As I see it, when those times arrive, you have two choices. One, the least preferable, is to do the job over again. The second, my preference, is to switch ones efforts from trying to fix the screw up too making the screw up look like it's suppose too be there.
Just a thought, Good luck
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Mike G.
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whacks with a mallet and a block of scrap? Maybe (just maybe) the bond will break. That, or the case. How does it look upside down? You never said what the case material is, and that would have something to do with any solvents used. Tom Someday, it'll all be over....
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On 19-Apr-2004, snipped-for-privacy@aol.comEDY (Tom) wrote:

My first test of a new deadblow mallet was to take apart a commercially made cabinet door that was lightly glued. Three good blows and the rail and stile separated. Some of the wood splintered, but I could clean it up and sand it. None of the damage showed when I cut the door down and reassembled it at a new size.
Give it a whack if nothing else works.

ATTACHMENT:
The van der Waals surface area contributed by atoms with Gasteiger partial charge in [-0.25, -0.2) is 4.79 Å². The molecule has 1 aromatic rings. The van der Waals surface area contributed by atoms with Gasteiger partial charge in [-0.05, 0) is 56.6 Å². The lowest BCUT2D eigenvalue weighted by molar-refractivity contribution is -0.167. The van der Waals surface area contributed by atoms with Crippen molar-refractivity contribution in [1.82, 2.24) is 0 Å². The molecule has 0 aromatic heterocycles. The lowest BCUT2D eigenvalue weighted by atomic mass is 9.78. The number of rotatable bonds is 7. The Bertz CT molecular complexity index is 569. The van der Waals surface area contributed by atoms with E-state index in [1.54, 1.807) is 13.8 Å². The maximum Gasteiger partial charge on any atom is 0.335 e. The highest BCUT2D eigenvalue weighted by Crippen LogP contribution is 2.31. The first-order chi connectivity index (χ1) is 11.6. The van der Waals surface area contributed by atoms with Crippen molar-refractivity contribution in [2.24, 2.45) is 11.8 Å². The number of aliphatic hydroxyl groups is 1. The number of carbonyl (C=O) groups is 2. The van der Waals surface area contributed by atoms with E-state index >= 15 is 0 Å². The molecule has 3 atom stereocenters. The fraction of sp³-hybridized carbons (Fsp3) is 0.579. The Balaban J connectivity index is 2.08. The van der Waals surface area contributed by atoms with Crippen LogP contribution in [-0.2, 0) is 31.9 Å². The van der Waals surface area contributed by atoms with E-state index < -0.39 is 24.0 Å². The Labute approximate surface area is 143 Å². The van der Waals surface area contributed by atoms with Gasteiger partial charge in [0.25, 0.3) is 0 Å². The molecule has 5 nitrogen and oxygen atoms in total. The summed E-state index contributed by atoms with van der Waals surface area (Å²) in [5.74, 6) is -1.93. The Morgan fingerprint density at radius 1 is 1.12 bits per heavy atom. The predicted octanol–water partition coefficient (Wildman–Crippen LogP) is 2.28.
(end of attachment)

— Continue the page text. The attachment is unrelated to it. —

Mike
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I think I'd try to saw it off with a thin kerf Shark Saw or something similar... If you start at a corner and index off the face frame you can probably get it off intact if you take your time. Once it's off you can smooth out the two surfaces again by either gently sanding with a block or by using a plane.
John
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(snip)

Alcohol, and a lot of time and patience. If you run some alcohol along the glue joint it will soften the glue but you must keep working the alcohol into the joint with something thin like a feeler gauge. The glue will turn to buggers and can be scraped off BUT it takes a lot of time and work. I suggest you hang that one in your shop as a reminder... :-)
-- "Shut up and keep diggen" Jerry
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Thanks guys for all the suggestions. After doing some more research, cogitating a bit on it and taking your suggestions into consideration, I think what I'm going to do (gulp!) is put my thin kerf rip blade on the table saw and surgically remove the FF from the case, clean up the mess, glue it back on with the top at the top, and hope my prof doesn't notice the missing 3/32". Thanks for the input.
Ian
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Mon, Apr 19, 2004, 11:01am (EDT-3) snipped-for-privacy@comcast.net (Ian Dodd) <snip> My face frame was glued (Titebond II) on upside down (proper faceis out but it's 180Ί reversed with the bottom at the top of the case). Doh! How can I break this glue bond with out destrying my wood? Heat? Solvent? <snip>
Hard to believe you guys. On the back of the bottle is a 1-800 number. Or, log onto the Titebond site, and it tells in the FAQs.
JOAT The Good are Innocent so they invented Justice. The Evil are Guilty so they invented Mercy. - Unknown